Ford-Carter election-overhaul panel recommends federal holiday for voting |

Ford-Carter election-overhaul panel recommends federal holiday for voting

WASHINGTON (AP) – A commission chaired by former Presidents Carter and Ford recommends turning Election Day into a federal holiday and says voters challenged by poll workers should be allowed to cast ballots, their validity to be determined later.

The panel expressed concern about doing away with punchcard ballots, the voting system that sparked much of the controversy in last fall’s Florida election recount, according to a summary obtained Monday by The Associated Press.

The National Commission on Federal Election Reform also said states should establish their own systems for voter registration.

The private commission, a project of the University of Virginia’s Miller Center of Public Affairs, began its work earlier this year after disputes over Florida’s ballots delayed the nation from knowing the winner of last year’s presidential election for 36 days.

The panel’s 100-page report is to be released Tuesday.

According to the summary, eliminating punchcard ballot systems could drive jurisdictions to purchase other voting systems like optical scan machines that might not improve the situation. Optical scan machines are opposed by advocates for the blind and disabled.

”And not all punchcard systems are so bad,” the summary says.

Carter and former House GOP Leader Bob Michel are scheduled to present the commission’s report at the White House to President Bush, who waged a marathon recount campaign against Vice President Al Gore over the disputed Florida results.

The report urges Congress to set up a new Election Administration Commission that would establish voluntary voting system standards and testing for them. The standards should allow voters to correct errors and ensure that disabled voters can cast their ballots in secret.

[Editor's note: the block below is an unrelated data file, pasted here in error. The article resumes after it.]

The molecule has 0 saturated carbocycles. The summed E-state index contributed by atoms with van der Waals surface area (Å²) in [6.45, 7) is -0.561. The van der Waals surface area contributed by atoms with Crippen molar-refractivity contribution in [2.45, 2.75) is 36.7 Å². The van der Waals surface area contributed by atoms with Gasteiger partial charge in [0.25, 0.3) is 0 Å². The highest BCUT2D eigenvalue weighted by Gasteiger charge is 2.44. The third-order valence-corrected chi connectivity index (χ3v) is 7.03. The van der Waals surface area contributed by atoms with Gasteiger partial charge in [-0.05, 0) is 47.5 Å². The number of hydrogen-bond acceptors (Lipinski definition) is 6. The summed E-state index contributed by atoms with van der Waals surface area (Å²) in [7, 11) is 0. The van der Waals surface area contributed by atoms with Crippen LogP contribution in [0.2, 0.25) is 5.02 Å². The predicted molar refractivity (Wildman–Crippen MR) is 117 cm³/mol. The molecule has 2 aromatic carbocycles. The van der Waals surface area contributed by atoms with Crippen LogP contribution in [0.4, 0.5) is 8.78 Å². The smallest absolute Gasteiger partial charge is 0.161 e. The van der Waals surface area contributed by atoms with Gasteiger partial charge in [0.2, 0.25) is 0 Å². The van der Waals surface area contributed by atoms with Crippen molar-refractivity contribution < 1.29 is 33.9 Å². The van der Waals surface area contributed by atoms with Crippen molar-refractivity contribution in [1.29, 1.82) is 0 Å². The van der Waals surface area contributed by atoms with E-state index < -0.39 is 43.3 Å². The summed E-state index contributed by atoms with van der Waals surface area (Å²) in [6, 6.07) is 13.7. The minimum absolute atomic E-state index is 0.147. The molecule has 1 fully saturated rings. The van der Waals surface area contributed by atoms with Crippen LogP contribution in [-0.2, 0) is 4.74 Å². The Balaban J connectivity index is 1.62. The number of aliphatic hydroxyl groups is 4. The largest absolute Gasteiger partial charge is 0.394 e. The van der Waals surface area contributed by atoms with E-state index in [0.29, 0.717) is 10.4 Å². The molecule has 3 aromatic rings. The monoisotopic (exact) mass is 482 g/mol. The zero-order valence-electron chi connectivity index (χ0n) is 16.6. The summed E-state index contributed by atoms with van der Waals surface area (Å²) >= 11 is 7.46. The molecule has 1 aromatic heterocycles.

Federal grants for improving voting systems should be provided to states that meet certain eligibility criteria, including establishing a benchmark for voting system performance.

Many lawmakers have floated the idea of getting rid of the punchcard systems, in which voters poke holes next to their preferred candidates, in favor of newer technology. In Florida, there was much dispute about ballots that were thrown out because holes were not punched all the way through.

But the commission said, ”There’s evidence of a bigger payoff, per dollar spent, in voter education and pollworker training.”

The summary also adds that a punchcard buyout ”could actually make financial problems worse for cash-strapped counties. If money is used to buy optical scanners, the big cost is in buying all those ballots year after year.”

For Congress, the report recommends setting up a federal grants program to help states pay for improvements under a cost-sharing formula. ”Let the states run it; don’t make Washington the umpire between states and counties or among the counties in a state,” the report says.

The report also discusses the effect of early media calls on elections. It requests voluntary action and also lists legislative action as an option.

Both the House and Senate have held hearings this year on that subject, but no legislative proposals have been advanced by any committees.

One group of lawmakers, led by Republican Sen. Mitch McConnell of Kentucky, has offered a bill that would make available a pool of $2.5 billion over five years for local governments to replace voting machines or make other improvements.

Another bill by Sen. Chris Dodd, D-Conn., and Rep. John Conyers, D-Mich., would provide $3.5 billion to help states adopt uniform standards for voting machines by 2004. It would also take steps to improve voter education and ensure that people who are properly registered aren’t deprived of their right to vote.

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